Figure 1.

The
scatter plot in Fig. 1. shows a noteworthy relation between economic growth and
urban population share in different countries. The question arises if there is
an increase in economic well-being in a country defined by growth and high
level of income. This relationship could be due to a common factor or a driving
force affecting both the concepts rather than each influencing the other. An
investigation was carried out in a much deeper sense to evaluate further the link
between the two by Bloom et al in 2008. First method was to measure the
definite effects of population share on economic growth from 1960 to 2000
across different countries. The Granger causality test was applied between
urban popularity share and economic growth. The Granger causality was developed
in 1960s by C. W. J. GRANGER. Granger causality is a
statistical concept of causality that is based on prediction. “According to Granger causality, if a signal X1 “Granger-causes” (or
“G-causes”) a signal X2,
then past values of X1 should
contain information that helps predict X2 above and beyond the information contained in
past values of X2 alone.
Its mathematical formulation is based on linear regression modelling of
stochastic processes (Granger 1969)”. Therefore, Urban population
share is said to “Granger-cause” income if, controlling for past income levels,
past values of urban population share are predictive of future values of income
based on the test conducted by Bloom et al. It was concluded that a range of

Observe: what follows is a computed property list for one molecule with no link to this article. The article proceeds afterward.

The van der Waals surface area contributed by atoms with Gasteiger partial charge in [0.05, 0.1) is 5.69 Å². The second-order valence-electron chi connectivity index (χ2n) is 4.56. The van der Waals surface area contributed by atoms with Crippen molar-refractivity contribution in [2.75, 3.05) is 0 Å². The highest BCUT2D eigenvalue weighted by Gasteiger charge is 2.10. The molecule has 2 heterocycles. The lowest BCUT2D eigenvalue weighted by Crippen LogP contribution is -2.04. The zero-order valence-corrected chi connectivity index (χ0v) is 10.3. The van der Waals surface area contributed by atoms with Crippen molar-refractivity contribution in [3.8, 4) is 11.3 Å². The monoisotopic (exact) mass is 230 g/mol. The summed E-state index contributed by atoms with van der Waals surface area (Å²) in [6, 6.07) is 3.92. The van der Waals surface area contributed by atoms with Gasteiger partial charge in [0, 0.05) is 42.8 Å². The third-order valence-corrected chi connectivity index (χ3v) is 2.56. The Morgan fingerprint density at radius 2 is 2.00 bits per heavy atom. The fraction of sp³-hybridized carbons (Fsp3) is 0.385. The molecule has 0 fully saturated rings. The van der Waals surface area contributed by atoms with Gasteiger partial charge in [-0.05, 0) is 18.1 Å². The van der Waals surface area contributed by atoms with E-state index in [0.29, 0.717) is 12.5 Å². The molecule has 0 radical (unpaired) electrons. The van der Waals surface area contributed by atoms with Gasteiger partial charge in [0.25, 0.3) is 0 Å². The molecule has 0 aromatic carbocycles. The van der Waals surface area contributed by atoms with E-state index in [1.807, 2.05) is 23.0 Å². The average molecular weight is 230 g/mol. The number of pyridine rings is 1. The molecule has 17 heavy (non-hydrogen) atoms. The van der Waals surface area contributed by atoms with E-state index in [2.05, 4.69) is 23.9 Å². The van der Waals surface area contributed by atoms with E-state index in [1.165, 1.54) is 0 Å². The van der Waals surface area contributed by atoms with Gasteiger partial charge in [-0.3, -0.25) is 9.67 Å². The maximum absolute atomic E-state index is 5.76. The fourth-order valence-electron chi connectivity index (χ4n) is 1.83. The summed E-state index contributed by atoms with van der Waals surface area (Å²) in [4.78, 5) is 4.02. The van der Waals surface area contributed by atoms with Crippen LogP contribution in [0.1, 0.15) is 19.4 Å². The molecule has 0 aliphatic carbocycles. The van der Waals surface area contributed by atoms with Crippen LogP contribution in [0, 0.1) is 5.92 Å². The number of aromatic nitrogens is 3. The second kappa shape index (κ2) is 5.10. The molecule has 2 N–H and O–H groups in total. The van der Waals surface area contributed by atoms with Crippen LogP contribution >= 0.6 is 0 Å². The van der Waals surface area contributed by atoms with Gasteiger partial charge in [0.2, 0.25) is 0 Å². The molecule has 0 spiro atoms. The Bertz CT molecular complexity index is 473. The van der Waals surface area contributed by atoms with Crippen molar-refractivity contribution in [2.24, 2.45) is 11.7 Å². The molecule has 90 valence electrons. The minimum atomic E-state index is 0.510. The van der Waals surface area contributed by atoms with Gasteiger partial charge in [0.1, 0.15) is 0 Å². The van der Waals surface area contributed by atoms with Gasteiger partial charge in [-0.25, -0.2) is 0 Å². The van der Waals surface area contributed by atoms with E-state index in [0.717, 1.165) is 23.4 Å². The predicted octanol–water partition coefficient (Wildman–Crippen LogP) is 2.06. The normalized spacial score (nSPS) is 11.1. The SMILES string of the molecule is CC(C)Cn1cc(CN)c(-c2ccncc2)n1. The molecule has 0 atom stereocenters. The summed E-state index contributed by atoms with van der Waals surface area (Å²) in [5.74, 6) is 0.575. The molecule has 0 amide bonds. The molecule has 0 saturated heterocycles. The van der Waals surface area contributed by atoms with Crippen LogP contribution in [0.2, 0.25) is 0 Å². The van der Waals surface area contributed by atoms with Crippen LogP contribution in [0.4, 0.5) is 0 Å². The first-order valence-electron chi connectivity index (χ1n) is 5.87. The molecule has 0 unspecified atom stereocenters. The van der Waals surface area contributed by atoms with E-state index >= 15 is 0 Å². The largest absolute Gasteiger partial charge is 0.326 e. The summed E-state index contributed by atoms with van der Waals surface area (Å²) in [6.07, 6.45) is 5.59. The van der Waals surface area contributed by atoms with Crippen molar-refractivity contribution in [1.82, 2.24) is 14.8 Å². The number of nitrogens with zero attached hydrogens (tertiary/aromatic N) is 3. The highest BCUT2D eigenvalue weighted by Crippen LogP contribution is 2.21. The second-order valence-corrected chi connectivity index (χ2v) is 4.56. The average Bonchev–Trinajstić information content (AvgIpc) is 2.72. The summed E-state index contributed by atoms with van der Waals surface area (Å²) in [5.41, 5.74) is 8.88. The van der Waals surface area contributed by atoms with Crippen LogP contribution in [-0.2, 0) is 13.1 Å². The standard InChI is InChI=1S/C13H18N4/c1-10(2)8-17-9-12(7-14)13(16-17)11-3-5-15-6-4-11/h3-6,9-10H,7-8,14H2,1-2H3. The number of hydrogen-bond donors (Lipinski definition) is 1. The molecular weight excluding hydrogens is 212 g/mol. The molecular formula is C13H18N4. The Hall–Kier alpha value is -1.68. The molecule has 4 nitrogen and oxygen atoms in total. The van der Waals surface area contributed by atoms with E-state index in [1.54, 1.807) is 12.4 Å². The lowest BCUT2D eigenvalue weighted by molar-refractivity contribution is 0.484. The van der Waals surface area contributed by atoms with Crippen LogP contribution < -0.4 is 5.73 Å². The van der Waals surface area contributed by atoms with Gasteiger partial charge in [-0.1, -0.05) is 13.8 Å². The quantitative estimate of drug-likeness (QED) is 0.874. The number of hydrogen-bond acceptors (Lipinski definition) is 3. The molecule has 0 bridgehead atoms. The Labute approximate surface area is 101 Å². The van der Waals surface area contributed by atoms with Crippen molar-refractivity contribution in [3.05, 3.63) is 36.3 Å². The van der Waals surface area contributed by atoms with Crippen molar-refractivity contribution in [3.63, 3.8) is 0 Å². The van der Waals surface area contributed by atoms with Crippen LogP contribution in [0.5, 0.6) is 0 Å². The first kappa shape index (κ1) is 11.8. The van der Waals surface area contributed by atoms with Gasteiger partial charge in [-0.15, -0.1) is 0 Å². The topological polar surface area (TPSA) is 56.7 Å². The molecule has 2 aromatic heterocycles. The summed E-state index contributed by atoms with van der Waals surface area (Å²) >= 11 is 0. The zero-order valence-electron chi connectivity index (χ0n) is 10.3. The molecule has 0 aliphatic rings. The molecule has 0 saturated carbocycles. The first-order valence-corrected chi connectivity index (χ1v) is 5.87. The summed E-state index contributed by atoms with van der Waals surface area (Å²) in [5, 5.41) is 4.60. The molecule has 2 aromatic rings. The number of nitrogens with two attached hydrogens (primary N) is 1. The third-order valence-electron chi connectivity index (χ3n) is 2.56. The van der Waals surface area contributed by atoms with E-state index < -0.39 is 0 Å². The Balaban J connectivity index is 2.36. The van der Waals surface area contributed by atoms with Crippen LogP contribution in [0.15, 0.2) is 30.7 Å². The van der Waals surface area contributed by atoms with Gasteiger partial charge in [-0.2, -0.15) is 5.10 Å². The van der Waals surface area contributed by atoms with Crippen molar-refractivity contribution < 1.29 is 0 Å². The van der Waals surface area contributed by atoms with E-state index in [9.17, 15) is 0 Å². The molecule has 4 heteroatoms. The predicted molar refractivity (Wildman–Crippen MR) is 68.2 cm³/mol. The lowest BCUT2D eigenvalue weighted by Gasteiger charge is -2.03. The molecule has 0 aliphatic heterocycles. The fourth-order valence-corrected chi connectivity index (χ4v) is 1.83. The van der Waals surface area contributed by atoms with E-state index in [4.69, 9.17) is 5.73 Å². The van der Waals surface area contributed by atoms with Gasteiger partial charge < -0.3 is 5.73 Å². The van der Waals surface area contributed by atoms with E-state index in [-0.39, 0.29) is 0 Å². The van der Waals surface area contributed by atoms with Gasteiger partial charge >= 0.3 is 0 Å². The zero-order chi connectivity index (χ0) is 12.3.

variables are ignored while conducting this test as well as 10 years being a
short duration of time to calculate the economic growth of any country.

To
attend to the above situation a modified test was carried out where in 67 other
possible variables that boost economic growth were taken into consideration.
The population share of only the year 1970 was considered to predict the
economic growth in the following years of 1970 to 2000 based on the other variables.
A negative correlation was found again which showed no direct influence of
urban population share on the growth of the economy of the country. The result
was indeed same when carried out on developing or poorer countries to consider
other factors.

Hence,
it was concluded that the population in the urban areas has no link with the
economic growth of any country, developed or developing. Policies that are constructed
keeping this correlation in mind should be discarded as it urbanisation comes
with a range of negative impacts simultaneously with the benefits which do not
necessarily enhance the economic well-being of a country. Bloom et al conferred
that policies that are aimed at accelerating urbanisation to strengthen the economy
of the country fail for the same cause.

 

 

References:

1.    
Bloom, D.E., Canning, D. and G. Fink.
2008. Urbanization and the Wealth of Nations, Science, 319, pp. 772-775.

2.    
Todaro, M. and Smith, S. 2012.
Economic Development. 11th ed.

3.    
C. W. J. Granger, Econometrica 37,
424 (1969).

4.    
United Nations, World Population
Prospects: The 2004 Revision. CD-ROM Edition – Extended Dataset (United
Nations, New York, 2005).